Tiffany Trump, the forlorn lost star in Donald Trump’s glittering galaxy of sired stooges, spoke Tuesday night at the fever dream nightmare that was the second day of the RNC. Her arrival was foreshadowed by CNN’s ominous chyron, which shimmered in patriotic red, white, and blue. “Ahead: Tiffany Trump” it read, as a dairy farm CEO boasted about cows that milk themselves. After some time, Tiffany took the stage, dressed in an outfit meant to communicate that she is a millennial, and delivered a speech about media bias, her father, and “the Dream of America.” As the abandoned Trump daughter gesticulated wildly at the podium, her role in the administration’s publicity machine was solidified: She is the less-intimidating, non-threatening, dollar-store version of her half-sister Ivanka Trump, who is clearly the favorite and who projects as more expensive and in a higher class bracket than Tiffany.
Having being released from law school into a world gripped by the pandemic, Tiffany attempted to present a relatable face to any millennials like herself who might be watching the RNC. “As a recent graduate, I can relate to so many of you who might be looking for a job,” she said. “My father built a thriving economy once, and believe me, he will do it again.” Like Ivanka, who bandies about her children and her motherhood in a ham-fisted stab at relatability, Tiffany’s role in the PR machine is to pander to a younger conservative audience who might feel threatened by the looming specter of “cancel culture” or the imagined threat of a biased media. Tiffany’s speech touched on these talking points before launching into boilerplate rhetoric in service to her father, one of the gods that she purportedly worships.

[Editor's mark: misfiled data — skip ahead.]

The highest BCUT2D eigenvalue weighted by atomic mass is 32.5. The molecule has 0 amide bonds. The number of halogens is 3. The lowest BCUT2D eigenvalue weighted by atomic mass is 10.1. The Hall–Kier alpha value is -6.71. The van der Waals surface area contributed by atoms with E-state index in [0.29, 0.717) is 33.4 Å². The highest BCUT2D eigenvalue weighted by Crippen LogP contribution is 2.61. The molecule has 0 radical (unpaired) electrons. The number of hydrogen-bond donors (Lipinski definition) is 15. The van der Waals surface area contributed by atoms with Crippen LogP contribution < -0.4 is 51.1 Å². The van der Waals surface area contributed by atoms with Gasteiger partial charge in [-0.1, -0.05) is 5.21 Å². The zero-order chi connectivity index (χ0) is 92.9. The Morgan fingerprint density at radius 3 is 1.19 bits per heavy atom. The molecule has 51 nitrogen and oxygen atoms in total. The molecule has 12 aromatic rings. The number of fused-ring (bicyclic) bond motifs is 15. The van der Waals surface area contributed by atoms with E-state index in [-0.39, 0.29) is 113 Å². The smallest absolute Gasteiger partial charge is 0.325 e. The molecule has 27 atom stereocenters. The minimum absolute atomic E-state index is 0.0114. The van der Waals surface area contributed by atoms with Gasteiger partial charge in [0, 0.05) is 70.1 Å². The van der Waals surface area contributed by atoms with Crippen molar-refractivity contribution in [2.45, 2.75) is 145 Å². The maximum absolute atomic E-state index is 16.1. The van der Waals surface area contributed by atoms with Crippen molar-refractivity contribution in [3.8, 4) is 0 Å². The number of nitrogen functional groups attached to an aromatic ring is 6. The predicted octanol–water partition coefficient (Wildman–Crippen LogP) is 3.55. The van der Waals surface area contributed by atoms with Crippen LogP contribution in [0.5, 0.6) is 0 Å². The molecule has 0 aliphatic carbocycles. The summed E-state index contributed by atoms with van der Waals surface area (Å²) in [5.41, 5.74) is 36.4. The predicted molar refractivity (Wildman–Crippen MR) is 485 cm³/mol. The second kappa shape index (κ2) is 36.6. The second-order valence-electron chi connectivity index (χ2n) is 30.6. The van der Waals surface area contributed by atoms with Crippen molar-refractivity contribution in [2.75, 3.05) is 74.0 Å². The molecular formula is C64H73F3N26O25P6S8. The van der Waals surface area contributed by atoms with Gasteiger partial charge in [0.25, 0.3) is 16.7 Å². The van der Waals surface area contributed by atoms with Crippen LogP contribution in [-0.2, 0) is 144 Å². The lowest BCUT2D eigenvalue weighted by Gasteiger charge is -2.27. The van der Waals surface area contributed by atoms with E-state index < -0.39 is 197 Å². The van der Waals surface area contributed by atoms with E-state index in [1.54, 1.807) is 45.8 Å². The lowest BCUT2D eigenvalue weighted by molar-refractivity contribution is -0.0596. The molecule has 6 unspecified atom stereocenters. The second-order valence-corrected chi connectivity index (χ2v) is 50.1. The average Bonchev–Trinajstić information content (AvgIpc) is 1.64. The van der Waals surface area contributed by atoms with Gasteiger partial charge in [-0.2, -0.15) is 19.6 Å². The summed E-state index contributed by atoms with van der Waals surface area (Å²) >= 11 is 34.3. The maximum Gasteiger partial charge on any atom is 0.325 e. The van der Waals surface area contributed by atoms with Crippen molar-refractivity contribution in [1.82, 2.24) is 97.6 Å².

The top three Trump children have long been foot soldiers in their father’s indomitable war, but before last night, Tiffany’s role in the campaign has been small. Unlike Ivanka, who is her father’s ideal, Tiffany lacks the polish and the shine required to reach the hearts and the minds of the upper-crust white women with whom Ivanka resonates. But her appearance at the RNC, gussied up in Ivanka drag, speaking with the same cadence and forced conviction, established her role in the re-election campaign. She is both relatable and aspirational, an icy blonde cut from the same cloth as Tomi Lahren, but lacking the mental fortitude or the cunning required to really make an impact. In short, she is the kind of woman that the leader of a campus Young Republican club aspires to be: superficially articulate, well-versed in bullshit, but still uninhibited enough to post content on Instagram that is reminiscent of a lower-tiered influencer whose brush with fame is entirely predicated on the fact that Donald Trump is her father.
What’s intriguing about Tiffany is not her willingness to do the job assigned to her by birthright, but the fact that we don’t know nearly enough about her to form an informed opinion. She attended Georgetown for law school, her mother is Marla Maples, and while she trotted out to deliver a middling speech at the RNC in 2016, she’s largely stayed out of the spotlight until now. There’s something about her that evinces sympathy, partially because she really does seem to be ignored for the most part, cast aside for shinier toys that do the job required of them with startling efficiency. But leaning into that impulse and allowing yourself to feel that sympathy for her is part of the Trump re-election campaign’s master plan. Like Melania, who uses her platform very strategically, Tiffany represents the softer side of the Trump women, lacking Ivanka’s calculated and cold polish, appealing to voters intimidated by the veneer of sophistication her sister presents. She’s nothing more than a vessel for the same garbage the Trump administration has been selling for the past four years, following her sister’s playbook, but always one step behind.